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Sinking Noah's Ark


Not everyone approves of a zoo. Animals are jailed; they live unnatural lives; they cannot extend their instincts and abilities. Some people think that modern society should give up zoos and just watch animal videos.

Those people are wrong. Zoos are more indispensable than ever. They bring people of a society together in one place as nothing else does save possibly baseball. They succeed on one level as freak shows yet on another as extraordinarily sophisticated education providers. They cater wonderfully to the simplest minds in society and the most complex. There is nothing to match the wonder of an orangutan in the flesh. Modern zoo-keeping has been made many humane advancements in the sensitive care of animals.

But more important, zoos have become Noah's Ark. The natural habitat in which animals should live is disappearing. The number of extinct and endangered species is growing. Zoos rescue animals, breed them, and sometimes reintroduce them into p pTC wild from which they had disappeared. If the vanishing tiger and giant panda are to be saved, zoos will have to help.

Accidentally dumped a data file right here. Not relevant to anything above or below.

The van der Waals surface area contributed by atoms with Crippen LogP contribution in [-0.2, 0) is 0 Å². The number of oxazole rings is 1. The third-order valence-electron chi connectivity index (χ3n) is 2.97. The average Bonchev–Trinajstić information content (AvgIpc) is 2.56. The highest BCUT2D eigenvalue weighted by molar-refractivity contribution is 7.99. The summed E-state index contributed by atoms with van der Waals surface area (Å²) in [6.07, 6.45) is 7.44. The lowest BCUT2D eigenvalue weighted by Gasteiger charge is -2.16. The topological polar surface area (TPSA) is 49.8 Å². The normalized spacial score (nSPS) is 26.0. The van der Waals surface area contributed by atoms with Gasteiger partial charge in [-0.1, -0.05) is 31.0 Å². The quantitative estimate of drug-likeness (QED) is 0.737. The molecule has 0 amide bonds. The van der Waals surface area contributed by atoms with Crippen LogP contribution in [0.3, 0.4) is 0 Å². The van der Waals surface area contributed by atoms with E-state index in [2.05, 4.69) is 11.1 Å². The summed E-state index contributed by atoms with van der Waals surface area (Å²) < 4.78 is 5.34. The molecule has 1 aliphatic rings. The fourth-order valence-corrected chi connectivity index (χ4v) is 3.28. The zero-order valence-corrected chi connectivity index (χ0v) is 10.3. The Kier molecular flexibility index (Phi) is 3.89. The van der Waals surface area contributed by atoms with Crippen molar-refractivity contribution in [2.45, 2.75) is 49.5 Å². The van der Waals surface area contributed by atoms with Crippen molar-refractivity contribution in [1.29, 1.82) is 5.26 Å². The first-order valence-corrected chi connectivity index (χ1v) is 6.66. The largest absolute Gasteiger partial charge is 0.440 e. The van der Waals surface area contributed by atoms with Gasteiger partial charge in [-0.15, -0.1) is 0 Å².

So it is of more than local interest that what has been the greatest zoo in the world since 1826 is closing. The London Zoo in Regent's Park announced a year ago it would shut down unless it found new support, because the British government stopped its subsidy. Then, in March, it pronounced itself saved by unloading 1,200 animals and letting 90 human workers go. That proved insufficient. The zoo, its patronage drastically down, is still not covering expenses. The Zoological Society of London will maintain its country home at Whipsnade, but London Zoo will close forever in September.

This is no victory for animals' rights. It is a setback for education about animals and ultimately for the animals themselves. And it is folly for the British government. No real zoo with medicine, breeding, research and landscaping operates without subsidy. Not only does the London Zoo fail as a business, so do the National Gallery, Kensington Garden, the Wren churches and the Tower of London. Are they next? The British government has set many models of enlightened behavior. The policy which led to this extinction is not one of them.

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